Time to show my cards. “Let's think this out first," I say, displaying a steely-eyed confidence I don't yet feel. I point to the calendar on the wall. "The problem started two weeks before I even landed here,” I say, "so I didn't have anything to do with it. Yep, yep, it was an odd question and I should have cleared it with you gentlemen first, but it was just my way of confirming what's really wrong with the mine's bottom line. What's more, we found the root cause! A few simple steps, and the Acme Mine's problem is solved!”

That brightens them up enough to let me pace the floor while I talk. The superintendent had been fingering a length of rope, perhaps planning to make a hangman's knot, but he sets it down. No noose is good noose!  

Cautionary note: at this point I actually haven't nailed down all the details, but it's no time to dither. I figure that just talking through the facts one more time will make the picture clearer. So I take a deep breath and reach over for the long roll of butcher paper holding my team's last two weeks of work, including the Current Reality Tree. It's damned impressive – it'd run across the street and into the saloon if I rolled it all out.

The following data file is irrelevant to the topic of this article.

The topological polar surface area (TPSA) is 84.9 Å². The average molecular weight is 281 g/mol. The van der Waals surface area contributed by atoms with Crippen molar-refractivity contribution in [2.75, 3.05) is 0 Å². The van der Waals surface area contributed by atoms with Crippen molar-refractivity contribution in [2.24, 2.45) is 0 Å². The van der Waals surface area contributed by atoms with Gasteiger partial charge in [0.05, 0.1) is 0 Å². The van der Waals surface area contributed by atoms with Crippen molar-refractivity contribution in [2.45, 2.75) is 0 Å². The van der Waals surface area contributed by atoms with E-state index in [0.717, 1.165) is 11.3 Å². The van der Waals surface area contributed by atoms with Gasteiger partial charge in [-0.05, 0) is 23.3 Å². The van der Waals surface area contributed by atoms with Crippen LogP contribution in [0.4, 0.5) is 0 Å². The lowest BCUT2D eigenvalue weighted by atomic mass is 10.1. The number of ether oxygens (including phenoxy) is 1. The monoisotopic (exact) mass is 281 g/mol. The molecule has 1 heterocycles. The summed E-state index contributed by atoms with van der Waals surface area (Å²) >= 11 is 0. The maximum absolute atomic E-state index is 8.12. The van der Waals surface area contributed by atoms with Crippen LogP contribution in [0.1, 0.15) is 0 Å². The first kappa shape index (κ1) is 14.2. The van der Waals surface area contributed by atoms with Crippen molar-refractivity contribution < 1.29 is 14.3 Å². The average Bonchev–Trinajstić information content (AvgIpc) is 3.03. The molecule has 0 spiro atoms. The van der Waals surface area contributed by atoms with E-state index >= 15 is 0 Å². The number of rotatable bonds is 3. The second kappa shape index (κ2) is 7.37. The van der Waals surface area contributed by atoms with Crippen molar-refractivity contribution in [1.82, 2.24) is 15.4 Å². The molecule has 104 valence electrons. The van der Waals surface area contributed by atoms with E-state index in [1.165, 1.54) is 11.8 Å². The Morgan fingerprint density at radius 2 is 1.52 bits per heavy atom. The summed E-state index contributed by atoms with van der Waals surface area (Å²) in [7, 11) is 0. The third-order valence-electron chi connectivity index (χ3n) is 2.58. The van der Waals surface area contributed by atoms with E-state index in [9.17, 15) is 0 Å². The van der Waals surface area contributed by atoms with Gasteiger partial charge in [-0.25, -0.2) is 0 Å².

I point to a date in the timeline. "Your problem started when the Health & Safety person, Yosemite Jack, decided to get rid of the mine-rats by starving them out,” I say. “It had some unintended consequences. On or about July 28 Jack ordered the miners to stop feeding the rats the scraps from their buckets when on lunch break in the mine. The men weren't so sure about this, but they decided to go along. The rats got hungry and hungrier. What to do? Our furry little friends started nibbling on the leather steam hoses.